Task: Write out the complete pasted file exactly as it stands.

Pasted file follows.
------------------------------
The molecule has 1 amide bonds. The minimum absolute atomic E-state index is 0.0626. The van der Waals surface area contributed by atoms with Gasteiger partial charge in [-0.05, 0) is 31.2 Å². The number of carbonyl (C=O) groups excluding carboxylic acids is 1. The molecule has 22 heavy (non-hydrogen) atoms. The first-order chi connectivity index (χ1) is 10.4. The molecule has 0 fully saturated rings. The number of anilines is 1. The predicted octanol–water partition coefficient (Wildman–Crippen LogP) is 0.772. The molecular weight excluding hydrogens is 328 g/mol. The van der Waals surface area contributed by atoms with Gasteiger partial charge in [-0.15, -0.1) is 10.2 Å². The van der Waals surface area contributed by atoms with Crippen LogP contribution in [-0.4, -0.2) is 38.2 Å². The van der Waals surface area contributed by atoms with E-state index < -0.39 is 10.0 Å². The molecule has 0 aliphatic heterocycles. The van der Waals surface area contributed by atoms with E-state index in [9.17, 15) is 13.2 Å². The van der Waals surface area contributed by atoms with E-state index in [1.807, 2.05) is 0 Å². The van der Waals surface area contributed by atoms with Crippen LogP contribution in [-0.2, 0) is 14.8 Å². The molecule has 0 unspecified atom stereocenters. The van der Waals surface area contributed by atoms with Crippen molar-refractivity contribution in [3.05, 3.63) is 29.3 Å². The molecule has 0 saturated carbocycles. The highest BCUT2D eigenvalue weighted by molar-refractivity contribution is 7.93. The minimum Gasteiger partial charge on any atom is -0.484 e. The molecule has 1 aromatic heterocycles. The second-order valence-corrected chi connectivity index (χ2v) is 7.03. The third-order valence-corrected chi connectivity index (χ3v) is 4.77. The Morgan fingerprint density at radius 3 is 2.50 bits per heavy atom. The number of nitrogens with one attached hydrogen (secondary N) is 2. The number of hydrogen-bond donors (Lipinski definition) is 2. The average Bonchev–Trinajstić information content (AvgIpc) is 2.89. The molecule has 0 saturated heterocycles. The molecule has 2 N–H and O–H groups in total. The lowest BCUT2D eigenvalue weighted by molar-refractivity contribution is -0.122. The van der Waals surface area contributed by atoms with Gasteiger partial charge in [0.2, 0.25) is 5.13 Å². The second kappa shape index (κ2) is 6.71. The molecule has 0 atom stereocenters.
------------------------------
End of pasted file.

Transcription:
The molecule has 1 amide bonds. The minimum absolute atomic E-state index is 0.0626. The van der Waals surface area contributed by atoms with Gasteiger partial charge in [-0.05, 0) is 31.2 Å². The number of carbonyl (C=O) groups excluding carboxylic acids is 1. The molecule has 22 heavy (non-hydrogen) atoms. The first-order chi connectivity index (χ1) is 10.4. The molecule has 0 fully saturated rings. The number of anilines is 1. The predicted octanol–water partition coefficient (Wildman–Crippen LogP) is 0.772. The molecular weight excluding hydrogens is 328 g/mol. The van der Waals surface area contributed by atoms with Gasteiger partial charge in [-0.15, -0.1) is 10.2 Å². The van der Waals surface area contributed by atoms with Crippen LogP contribution in [-0.4, -0.2) is 38.2 Å². The van der Waals surface area contributed by atoms with E-state index < -0.39 is 10.0 Å². The molecule has 0 aliphatic heterocycles. The van der Waals surface area contributed by atoms with E-state index in [9.17, 15) is 13.2 Å². The van der Waals surface area contributed by atoms with E-state index in [1.807, 2.05) is 0 Å². The van der Waals surface area contributed by atoms with Crippen LogP contribution in [-0.2, 0) is 14.8 Å². The molecule has 0 unspecified atom stereocenters. The van der Waals surface area contributed by atoms with Crippen molar-refractivity contribution in [3.05, 3.63) is 29.3 Å². The molecule has 0 saturated carbocycles. The highest BCUT2D eigenvalue weighted by molar-refractivity contribution is 7.93. The minimum Gasteiger partial charge on any atom is -0.484 e. The molecule has 1 aromatic heterocycles. The second-order valence-corrected chi connectivity index (χ2v) is 7.03. The third-order valence-corrected chi connectivity index (χ3v) is 4.77. The Morgan fingerprint density at radius 3 is 2.50 bits per heavy atom. The number of nitrogens with one attached hydrogen (secondary N) is 2. The number of hydrogen-bond donors (Lipinski definition) is 2. The average Bonchev–Trinajstić information content (AvgIpc) is 2.89. The molecule has 0 saturated heterocycles. The molecule has 2 N–H and O–H groups in total. The lowest BCUT2D eigenvalue weighted by molar-refractivity contribution is -0.122. The van der Waals surface area contributed by atoms with Gasteiger partial charge in [0.2, 0.25) is 5.13 Å². The second kappa shape index (κ2) is 6.71. The molecule has 0 atom stereocenters.